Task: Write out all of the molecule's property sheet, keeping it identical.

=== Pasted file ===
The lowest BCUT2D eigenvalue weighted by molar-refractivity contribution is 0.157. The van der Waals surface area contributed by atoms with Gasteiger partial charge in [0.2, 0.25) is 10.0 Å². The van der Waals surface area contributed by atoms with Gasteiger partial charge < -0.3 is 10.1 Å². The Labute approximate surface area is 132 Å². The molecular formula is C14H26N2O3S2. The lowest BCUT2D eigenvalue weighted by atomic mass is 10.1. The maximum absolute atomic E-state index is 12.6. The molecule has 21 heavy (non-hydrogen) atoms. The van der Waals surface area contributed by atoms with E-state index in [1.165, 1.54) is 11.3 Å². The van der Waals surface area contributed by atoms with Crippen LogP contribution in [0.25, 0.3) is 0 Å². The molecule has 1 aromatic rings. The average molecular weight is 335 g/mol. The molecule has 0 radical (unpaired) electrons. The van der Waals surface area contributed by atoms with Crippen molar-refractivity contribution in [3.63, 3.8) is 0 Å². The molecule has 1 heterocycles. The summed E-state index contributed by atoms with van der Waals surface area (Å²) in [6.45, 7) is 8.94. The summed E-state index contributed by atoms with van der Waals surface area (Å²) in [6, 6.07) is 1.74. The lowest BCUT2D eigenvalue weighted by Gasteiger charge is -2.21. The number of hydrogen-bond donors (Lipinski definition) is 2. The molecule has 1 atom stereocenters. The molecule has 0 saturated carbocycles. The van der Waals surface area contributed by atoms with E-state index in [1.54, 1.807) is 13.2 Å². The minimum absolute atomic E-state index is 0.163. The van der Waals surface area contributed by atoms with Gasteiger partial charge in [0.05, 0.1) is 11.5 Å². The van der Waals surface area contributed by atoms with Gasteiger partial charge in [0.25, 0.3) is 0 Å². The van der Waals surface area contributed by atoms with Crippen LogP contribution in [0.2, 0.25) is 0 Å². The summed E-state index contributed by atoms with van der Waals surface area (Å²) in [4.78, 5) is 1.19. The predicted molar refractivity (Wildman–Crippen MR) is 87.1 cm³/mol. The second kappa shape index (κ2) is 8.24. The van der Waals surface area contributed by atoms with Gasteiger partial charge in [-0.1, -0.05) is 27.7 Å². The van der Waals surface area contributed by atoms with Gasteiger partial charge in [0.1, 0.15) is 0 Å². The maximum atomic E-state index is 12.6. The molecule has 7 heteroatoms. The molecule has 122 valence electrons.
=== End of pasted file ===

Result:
The lowest BCUT2D eigenvalue weighted by molar-refractivity contribution is 0.157. The van der Waals surface area contributed by atoms with Gasteiger partial charge in [0.2, 0.25) is 10.0 Å². The van der Waals surface area contributed by atoms with Gasteiger partial charge < -0.3 is 10.1 Å². The Labute approximate surface area is 132 Å². The molecular formula is C14H26N2O3S2. The lowest BCUT2D eigenvalue weighted by atomic mass is 10.1. The maximum absolute atomic E-state index is 12.6. The molecule has 21 heavy (non-hydrogen) atoms. The van der Waals surface area contributed by atoms with E-state index in [1.165, 1.54) is 11.3 Å². The van der Waals surface area contributed by atoms with Crippen LogP contribution in [0.25, 0.3) is 0 Å². The molecule has 1 aromatic rings. The average molecular weight is 335 g/mol. The molecule has 0 radical (unpaired) electrons. The van der Waals surface area contributed by atoms with Crippen molar-refractivity contribution in [3.63, 3.8) is 0 Å². The molecule has 1 heterocycles. The summed E-state index contributed by atoms with van der Waals surface area (Å²) in [6.45, 7) is 8.94. The summed E-state index contributed by atoms with van der Waals surface area (Å²) in [6, 6.07) is 1.74. The lowest BCUT2D eigenvalue weighted by Gasteiger charge is -2.21. The number of hydrogen-bond donors (Lipinski definition) is 2. The molecule has 1 atom stereocenters. The molecule has 0 saturated carbocycles. The van der Waals surface area contributed by atoms with E-state index in [1.54, 1.807) is 13.2 Å². The minimum absolute atomic E-state index is 0.163. The van der Waals surface area contributed by atoms with Gasteiger partial charge in [0.05, 0.1) is 11.5 Å². The van der Waals surface area contributed by atoms with Gasteiger partial charge in [0.25, 0.3) is 0 Å². The van der Waals surface area contributed by atoms with Crippen LogP contribution in [0.2, 0.25) is 0 Å². The summed E-state index contributed by atoms with van der Waals surface area (Å²) in [4.78, 5) is 1.19. The predicted molar refractivity (Wildman–Crippen MR) is 87.1 cm³/mol. The second kappa shape index (κ2) is 8.24. The van der Waals surface area contributed by atoms with Gasteiger partial charge in [-0.1, -0.05) is 27.7 Å². The van der Waals surface area contributed by atoms with Gasteiger partial charge in [0.1, 0.15) is 0 Å². The maximum atomic E-state index is 12.6. The molecule has 7 heteroatoms. The molecule has 122 valence electrons.